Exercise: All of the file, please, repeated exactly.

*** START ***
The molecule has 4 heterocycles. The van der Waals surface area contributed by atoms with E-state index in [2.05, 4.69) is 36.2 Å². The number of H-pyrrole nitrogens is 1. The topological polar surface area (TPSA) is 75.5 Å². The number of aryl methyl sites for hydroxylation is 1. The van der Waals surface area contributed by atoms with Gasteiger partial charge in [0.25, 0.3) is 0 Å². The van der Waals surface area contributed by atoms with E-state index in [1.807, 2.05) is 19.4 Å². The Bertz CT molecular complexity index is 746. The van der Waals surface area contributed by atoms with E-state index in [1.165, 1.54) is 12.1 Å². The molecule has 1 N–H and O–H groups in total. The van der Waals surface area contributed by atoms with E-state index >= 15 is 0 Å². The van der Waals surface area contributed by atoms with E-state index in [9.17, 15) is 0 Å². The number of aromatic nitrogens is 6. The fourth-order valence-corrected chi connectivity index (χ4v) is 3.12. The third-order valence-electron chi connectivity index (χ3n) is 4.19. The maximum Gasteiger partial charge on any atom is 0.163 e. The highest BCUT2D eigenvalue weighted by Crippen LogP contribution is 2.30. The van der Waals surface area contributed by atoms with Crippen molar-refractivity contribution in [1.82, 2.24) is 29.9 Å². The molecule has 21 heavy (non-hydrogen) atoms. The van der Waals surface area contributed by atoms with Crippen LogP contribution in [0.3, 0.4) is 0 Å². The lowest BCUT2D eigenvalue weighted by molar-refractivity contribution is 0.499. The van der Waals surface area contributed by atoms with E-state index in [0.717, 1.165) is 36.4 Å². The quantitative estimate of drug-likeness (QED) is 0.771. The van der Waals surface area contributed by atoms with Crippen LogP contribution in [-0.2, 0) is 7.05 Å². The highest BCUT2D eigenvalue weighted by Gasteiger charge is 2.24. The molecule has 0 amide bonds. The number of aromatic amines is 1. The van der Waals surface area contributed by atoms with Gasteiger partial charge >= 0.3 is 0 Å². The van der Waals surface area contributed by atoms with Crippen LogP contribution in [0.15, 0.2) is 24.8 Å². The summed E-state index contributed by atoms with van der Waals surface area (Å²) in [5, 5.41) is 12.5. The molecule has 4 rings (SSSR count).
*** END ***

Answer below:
The molecule has 4 heterocycles. The van der Waals surface area contributed by atoms with E-state index in [2.05, 4.69) is 36.2 Å². The number of H-pyrrole nitrogens is 1. The topological polar surface area (TPSA) is 75.5 Å². The number of aryl methyl sites for hydroxylation is 1. The van der Waals surface area contributed by atoms with Gasteiger partial charge in [0.25, 0.3) is 0 Å². The van der Waals surface area contributed by atoms with E-state index in [1.807, 2.05) is 19.4 Å². The Bertz CT molecular complexity index is 746. The van der Waals surface area contributed by atoms with E-state index in [1.165, 1.54) is 12.1 Å². The molecule has 1 N–H and O–H groups in total. The van der Waals surface area contributed by atoms with E-state index >= 15 is 0 Å². The van der Waals surface area contributed by atoms with E-state index in [9.17, 15) is 0 Å². The number of aromatic nitrogens is 6. The fourth-order valence-corrected chi connectivity index (χ4v) is 3.12. The third-order valence-electron chi connectivity index (χ3n) is 4.19. The maximum Gasteiger partial charge on any atom is 0.163 e. The highest BCUT2D eigenvalue weighted by Crippen LogP contribution is 2.30. The van der Waals surface area contributed by atoms with Crippen molar-refractivity contribution in [1.82, 2.24) is 29.9 Å². The molecule has 21 heavy (non-hydrogen) atoms. The van der Waals surface area contributed by atoms with Crippen LogP contribution in [0.3, 0.4) is 0 Å². The lowest BCUT2D eigenvalue weighted by molar-refractivity contribution is 0.499. The van der Waals surface area contributed by atoms with E-state index in [0.717, 1.165) is 36.4 Å². The quantitative estimate of drug-likeness (QED) is 0.771. The van der Waals surface area contributed by atoms with Crippen LogP contribution in [-0.2, 0) is 7.05 Å². The highest BCUT2D eigenvalue weighted by Gasteiger charge is 2.24. The molecule has 0 amide bonds. The number of aromatic amines is 1. The van der Waals surface area contributed by atoms with Gasteiger partial charge >= 0.3 is 0 Å². The van der Waals surface area contributed by atoms with Crippen LogP contribution in [0.15, 0.2) is 24.8 Å². The summed E-state index contributed by atoms with van der Waals surface area (Å²) in [5, 5.41) is 12.5. The molecule has 4 rings (SSSR count).